At A Glance
An old road that is rapidly degrading into single track trail that climbs onto the flanks of the Grey Rocks, acesses large and unappreciated Grey Rock Meadows, a secluded alpine garden.
Total Length: 5 miles
Elevation Gain: 960 feet
Season: Summer, Fall
A Lost Corner
The Grey Rocks Meadow Trail provides access to the south side of the Grey Rocks Grey Rock Meadow, and Flume Creek Ridge. The route generally follows an old road that has degraded to little more than a single-track trail in many places. Other than rare OHV use, especially during hunting season, the route sees almost no traffic. Like most trails in this area, the trail to Grey Rock Meadow offers excellent views as well as the opportunity to explore the enormous meadow that boasts extensive patches of Darlingtonia, a carnivorous plant common in the Klamath Mountains. A nearby vista overlooking the Castle Crags and Mount Shasta looming in the distance is one of the finest spectacles in all of the Trinity Divide.
he trail begins at a spur off of Forest Road 38N17. Park where a new road splits off the spur and heads to the north. Continue on foot up the spur. The road remains in acceptable condition for about 0.2 miles until it crosses a small creek. At this point the road degrades considerably and is essentially a wide, rocky trail. Beyond the creek the trail climbs up to a pass between two small subpeaks of the Grey Rocks. A use trail leading to the south climbs up to Peak 6,308, where one has good views of the Grey Rocks. The pass marks the divide between the Trinity River watershed and Sacramento River watershed. After passing through the pass the trail continues on a long, level traverse of the lower flanks of the Grey Rocks. About 0.5 miles past the pass, the trail forks. If one continues to the right, the trail turns south. From there it passes through some lush meadows and then crosses back over the divide to Tamarack Lake.
Staying left at the fork, the trail turns sharply to the north. A short side-trail leads to the foot of Grey Rock Meadow. The meadow is well watered by a series of springs on its north end. Large bogs of Darlingtonia, a carnivorous pitcher plant, as well as abundant wildflowers, skunk cabbage and large boulders dot the grassy field. Back on the trail, the route contours around the edge of the meadow, heading uphill to the north before turning to the east, meandering through the woods right on the edge of the grass. It is possible to hear the springs gurgling from some points on the trail. To the south, beyond the meadow, the rugged cliffs rising above Tamarack Lake are visible, as is Baker Peak, the cliff’s highpoint. There is a rugged route to the Grey Rocks’ south summit from here, but it is difficult and involves significant bushwhacking.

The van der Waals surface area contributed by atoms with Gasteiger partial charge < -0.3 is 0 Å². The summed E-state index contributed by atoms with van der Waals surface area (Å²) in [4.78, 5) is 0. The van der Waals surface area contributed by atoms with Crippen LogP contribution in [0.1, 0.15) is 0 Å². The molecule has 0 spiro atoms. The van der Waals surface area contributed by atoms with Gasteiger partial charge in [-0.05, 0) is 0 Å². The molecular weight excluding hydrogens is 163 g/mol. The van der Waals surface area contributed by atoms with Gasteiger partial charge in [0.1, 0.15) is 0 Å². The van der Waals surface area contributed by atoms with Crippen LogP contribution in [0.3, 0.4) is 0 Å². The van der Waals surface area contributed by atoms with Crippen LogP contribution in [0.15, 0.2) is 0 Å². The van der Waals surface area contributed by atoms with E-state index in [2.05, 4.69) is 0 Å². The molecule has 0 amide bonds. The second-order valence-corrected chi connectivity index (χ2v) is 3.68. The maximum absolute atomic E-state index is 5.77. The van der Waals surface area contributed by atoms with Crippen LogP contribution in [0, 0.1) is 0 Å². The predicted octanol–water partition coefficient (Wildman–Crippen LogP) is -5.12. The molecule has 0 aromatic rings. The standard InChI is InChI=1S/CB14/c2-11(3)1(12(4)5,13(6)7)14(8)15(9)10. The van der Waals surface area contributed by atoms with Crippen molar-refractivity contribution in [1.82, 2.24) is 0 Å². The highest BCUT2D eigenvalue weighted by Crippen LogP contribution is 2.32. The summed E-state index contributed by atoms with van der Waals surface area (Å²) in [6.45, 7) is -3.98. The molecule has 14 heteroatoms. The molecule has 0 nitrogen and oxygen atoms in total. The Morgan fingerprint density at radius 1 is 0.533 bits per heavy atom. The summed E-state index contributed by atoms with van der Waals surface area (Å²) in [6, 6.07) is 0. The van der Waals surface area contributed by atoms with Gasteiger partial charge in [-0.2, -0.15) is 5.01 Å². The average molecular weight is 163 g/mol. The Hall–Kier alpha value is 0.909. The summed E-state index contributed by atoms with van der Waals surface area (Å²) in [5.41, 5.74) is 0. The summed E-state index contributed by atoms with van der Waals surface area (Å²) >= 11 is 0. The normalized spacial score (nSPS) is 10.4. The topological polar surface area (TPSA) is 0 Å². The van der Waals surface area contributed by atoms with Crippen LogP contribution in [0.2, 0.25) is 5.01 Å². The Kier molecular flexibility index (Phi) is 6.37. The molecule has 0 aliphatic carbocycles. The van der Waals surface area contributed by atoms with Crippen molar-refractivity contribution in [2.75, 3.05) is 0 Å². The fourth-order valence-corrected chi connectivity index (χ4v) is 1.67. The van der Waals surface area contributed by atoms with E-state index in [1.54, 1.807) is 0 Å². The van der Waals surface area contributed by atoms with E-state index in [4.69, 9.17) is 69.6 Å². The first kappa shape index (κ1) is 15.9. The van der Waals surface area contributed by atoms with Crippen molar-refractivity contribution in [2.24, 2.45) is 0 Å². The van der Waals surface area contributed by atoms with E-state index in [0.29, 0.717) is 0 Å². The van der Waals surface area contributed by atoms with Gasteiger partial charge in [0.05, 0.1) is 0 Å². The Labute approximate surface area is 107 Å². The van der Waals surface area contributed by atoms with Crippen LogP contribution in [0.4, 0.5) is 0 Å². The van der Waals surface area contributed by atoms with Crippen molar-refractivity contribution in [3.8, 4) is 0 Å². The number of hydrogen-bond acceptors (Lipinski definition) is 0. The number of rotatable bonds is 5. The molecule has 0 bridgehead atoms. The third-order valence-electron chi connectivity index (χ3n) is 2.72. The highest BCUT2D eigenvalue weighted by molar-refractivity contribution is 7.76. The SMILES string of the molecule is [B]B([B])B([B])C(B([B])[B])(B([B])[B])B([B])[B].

Past the meadow, the trail begins to a long, gradual descent down to a saddle above Grey Rock Lake, though the lake is not visible from the trail. From here the old, narrow road makes a sustained descent through extremely brushy terrain as it travels down Flume Creek Ridge toward I-5. This is a long, interesting trek that boasts some fantastic views of the Castle Crags and Mount Shasta. The trail does not lead directly to the interstate though. It is necessary to navigate a few short sections of dirt roads in order to reach the end of the journey.
From Mount Shasta, travel south on Interstate 5 and take the Castella exit. Turn right onto Castle Creek Road. After climbing 3,500 feet in 11.5 miles, you will reach at Whalan Summit. Pass the road on the right leading to the Pine-gri-la resort. Continue another mile, then turn left on Forest 38N17. Follow the road for about 4.5 miles, crossing Twin Lakes Creek twice, to an obvious fork. Go left at the fork and continue one more mile to another fork. Park here and follow the road to the right on foot.
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We did this today. The directions were a bit confusing, and the road was washed out in areas. We finally pulled over and walked in due to a large wash out. I was driving a Subaru. A higher clearanced vehicle could have made it. The meadows were beautiful, but be aware it was quite a bit of effort. I think there are far better hikes chronicled on this website. We’ve done several and loved them all and would do them again, however, I probably wouldn’t do this one a second time.